ASN's Mission

To create a world without kidney diseases, the ASN Alliance for Kidney Health elevates care by educating and informing, driving breakthroughs and innovation, and advocating for policies that create transformative changes in kidney medicine throughout the world.

learn more

Contact ASN

1401 H St, NW, Ste 900, Washington, DC 20005

email@asn-online.org

202-640-4660

The Latest on Twitter

Kidney Week

Abstract: TH-PO078

A Retrospective Analysis of Fluid Balance in Patients With AKI and Respiratory Failure due to COVID-19

Session Information

Category: Acute Kidney Injury

  • 102 AKI: Clinical‚ Outcomes‚ and Trials

Authors

  • Sharma, Pranav, Robert Wood Johnson University Hospital, New Brunswick, New Jersey, United States
  • Bhagat, Amar Mahesh, Robert Wood Johnson University Hospital, New Brunswick, New Jersey, United States
  • Madu, Chioma, Robert Wood Johnson University Hospital, New Brunswick, New Jersey, United States
  • Lebowitz, Jonathan, Robert Wood Johnson University Hospital, New Brunswick, New Jersey, United States
  • Saro-Nunez, Lilian, Robert Wood Johnson University Hospital, New Brunswick, New Jersey, United States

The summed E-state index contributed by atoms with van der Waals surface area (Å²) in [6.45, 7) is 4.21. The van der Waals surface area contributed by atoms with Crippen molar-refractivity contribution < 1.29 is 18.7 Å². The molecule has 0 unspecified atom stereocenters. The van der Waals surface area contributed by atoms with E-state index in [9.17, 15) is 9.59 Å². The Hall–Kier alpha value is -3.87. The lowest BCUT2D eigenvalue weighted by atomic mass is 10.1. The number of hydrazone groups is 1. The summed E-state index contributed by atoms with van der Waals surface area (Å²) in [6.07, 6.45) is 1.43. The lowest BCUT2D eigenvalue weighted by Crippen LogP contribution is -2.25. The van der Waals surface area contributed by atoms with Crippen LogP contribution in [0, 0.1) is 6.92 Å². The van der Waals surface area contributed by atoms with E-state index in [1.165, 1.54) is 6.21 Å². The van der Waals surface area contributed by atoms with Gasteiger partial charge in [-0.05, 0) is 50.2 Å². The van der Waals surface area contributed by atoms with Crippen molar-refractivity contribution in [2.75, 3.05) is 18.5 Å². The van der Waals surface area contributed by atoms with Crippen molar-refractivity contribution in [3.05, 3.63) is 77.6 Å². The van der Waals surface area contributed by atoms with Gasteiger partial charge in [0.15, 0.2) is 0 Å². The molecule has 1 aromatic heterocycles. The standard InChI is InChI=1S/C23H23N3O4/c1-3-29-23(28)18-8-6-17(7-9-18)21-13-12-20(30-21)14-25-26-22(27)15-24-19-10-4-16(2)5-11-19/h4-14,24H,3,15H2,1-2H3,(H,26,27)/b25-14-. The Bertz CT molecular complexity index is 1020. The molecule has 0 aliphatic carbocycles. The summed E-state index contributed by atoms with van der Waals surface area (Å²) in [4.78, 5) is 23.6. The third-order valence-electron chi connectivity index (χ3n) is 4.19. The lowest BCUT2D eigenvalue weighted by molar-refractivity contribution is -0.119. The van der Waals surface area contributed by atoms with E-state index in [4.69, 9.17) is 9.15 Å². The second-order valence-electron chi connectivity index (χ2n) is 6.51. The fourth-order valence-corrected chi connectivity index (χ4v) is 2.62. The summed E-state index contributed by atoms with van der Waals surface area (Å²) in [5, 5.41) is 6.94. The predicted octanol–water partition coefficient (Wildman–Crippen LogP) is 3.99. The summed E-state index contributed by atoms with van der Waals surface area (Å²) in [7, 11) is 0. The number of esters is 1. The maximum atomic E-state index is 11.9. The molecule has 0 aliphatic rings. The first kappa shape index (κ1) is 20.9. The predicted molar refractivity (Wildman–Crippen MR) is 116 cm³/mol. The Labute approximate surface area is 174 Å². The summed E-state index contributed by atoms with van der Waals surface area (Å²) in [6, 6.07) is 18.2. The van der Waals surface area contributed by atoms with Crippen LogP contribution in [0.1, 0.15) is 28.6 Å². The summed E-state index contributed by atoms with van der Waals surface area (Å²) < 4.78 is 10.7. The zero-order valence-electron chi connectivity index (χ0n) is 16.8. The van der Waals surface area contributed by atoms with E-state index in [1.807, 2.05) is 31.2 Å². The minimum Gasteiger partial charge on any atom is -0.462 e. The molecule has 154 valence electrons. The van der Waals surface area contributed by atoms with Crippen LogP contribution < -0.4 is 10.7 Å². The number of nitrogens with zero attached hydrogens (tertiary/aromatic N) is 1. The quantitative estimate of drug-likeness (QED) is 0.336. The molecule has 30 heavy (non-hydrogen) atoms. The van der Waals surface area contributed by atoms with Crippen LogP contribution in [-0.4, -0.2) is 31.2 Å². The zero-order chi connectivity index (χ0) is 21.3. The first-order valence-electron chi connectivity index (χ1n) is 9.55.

• Khalil, Steve I., Robert Wood Johnson University Hospital, New Brunswick, New Jersey, United States
Background

The optimal amount of hydration for patients with severe COVID-19 infection and AKI is unknown. This study aims to investigate the impact of fluid management strategy and outcomes in patients with AKI and respiratory failure due to COVID-19.

Methods

Data was gathered from a retrospective chart review of patients with hypoxia due to COVID-19 infection and stage 2 or greater AKI. Primary outcome was the difference in net fluid balance between patients who were successfully weaned to lower levels of oxygen support and discharged compared to those who died or remained ventilator dependent.

Results

Of 58 cases, 41 died, 3 remained ventilator-dependent, and 14 were discharged without supplemental oxygen. The groups differed in net fluid balance (-10,065 cc vs +7,980 cc, p <0.001) and daily fluid balance (-367 vs. 515 cc/day, p <0.001) with a substantially lower mean fluid balance in patients who survived with minimal requirement for supplemental oxygen. Patients who maintained a positive fluid balance were significantly more likely to become ventilator dependent or die (OR: 40.7, 95% CI: 5.3 - 312.9). A fluid restrictive strategy did not reduce the likelihood of recovery from AKI or increase the need for renal replacement therapy.

Conclusion

In our cohort, patients with COVID-19 and AKI who survived with minimal or no oxygen requirements tended to have negative fluid balance in contrast to those who died or remained ventilator-dependent. A fluid restrictive strategy with judicious volume removal using diuretics or dialysis may lead to improved outcomes in COVID-19 patients with AKI.